Yeah, that happened to Don and Joseph when the two of us were away on a tricycle ride. He got duped of course, hahaha... but he managed to talk his way out of it, poor thing. Conveniently all his cash were with us (for safekeeping purposes of course) so he showed his empty wallet to the coconut trader. If not... habislah. Tips: You can be kind and generous once, but you know, they seem to have some sort of networking going on among themselves, like an sms blast or something informing you as an easy target. If you do it once, 10 others will suddenly appear! So when some unsuspecting old lady thrust that thing on your shoulder with a cheerful face, shake your head and run far far away.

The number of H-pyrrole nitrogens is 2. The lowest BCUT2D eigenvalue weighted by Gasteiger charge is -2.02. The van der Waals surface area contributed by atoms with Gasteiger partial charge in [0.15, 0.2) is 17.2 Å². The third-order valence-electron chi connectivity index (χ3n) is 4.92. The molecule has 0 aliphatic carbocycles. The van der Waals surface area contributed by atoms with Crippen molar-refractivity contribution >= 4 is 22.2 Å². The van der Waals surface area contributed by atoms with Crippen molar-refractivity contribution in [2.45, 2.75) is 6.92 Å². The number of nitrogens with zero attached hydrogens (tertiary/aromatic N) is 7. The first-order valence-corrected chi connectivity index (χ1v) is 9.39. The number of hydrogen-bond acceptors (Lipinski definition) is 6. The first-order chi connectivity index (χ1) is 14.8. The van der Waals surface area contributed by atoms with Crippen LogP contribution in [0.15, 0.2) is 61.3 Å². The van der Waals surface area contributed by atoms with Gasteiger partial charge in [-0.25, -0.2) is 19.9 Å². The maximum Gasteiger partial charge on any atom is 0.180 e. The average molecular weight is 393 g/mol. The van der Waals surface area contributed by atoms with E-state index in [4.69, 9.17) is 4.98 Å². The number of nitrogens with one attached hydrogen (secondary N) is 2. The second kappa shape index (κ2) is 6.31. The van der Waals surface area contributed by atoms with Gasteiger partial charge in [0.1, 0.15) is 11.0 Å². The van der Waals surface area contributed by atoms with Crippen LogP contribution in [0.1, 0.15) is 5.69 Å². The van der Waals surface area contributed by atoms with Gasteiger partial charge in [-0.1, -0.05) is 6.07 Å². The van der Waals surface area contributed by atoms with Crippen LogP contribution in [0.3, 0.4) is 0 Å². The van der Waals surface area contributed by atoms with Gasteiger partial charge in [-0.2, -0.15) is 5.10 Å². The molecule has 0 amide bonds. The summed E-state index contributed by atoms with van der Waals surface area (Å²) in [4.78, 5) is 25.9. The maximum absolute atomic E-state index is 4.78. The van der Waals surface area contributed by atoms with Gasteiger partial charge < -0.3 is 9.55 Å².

Duped: Don balancing coconuts...

While that was going on, the two of us were on a terror ride of our lives! We thought it would be a once-in-a-lifetime experience to go on the Tricycle ride across the terrifying traffic, and I must say, I was on the edge on my seat the whole time! Sheesh... I think the baby otters enjoyed it though. He was squirming with excitement a lot giving me that bloated feeling. Traitor...

Uncle tu nampak termengah-mengah pulak... haha

Hah...When we got to our destination, which was the Notre Dame Cathedral, we wanted to take pictures with our drivers. At first they happily obliged, and then one of the uncle insisted he took our shots together. I wanted to teach him how to use the camera, but he waved me off cheerfully, and started snapping away at us like a pro. And then he happily asked for tips (for being our photographer, on top of what we already paid him which was 150,000VND one way per person anywhere standard ride -- do the maths yourself)... Turns out the pictures he took was well... as seen below...

 At least I got my head in the frame ...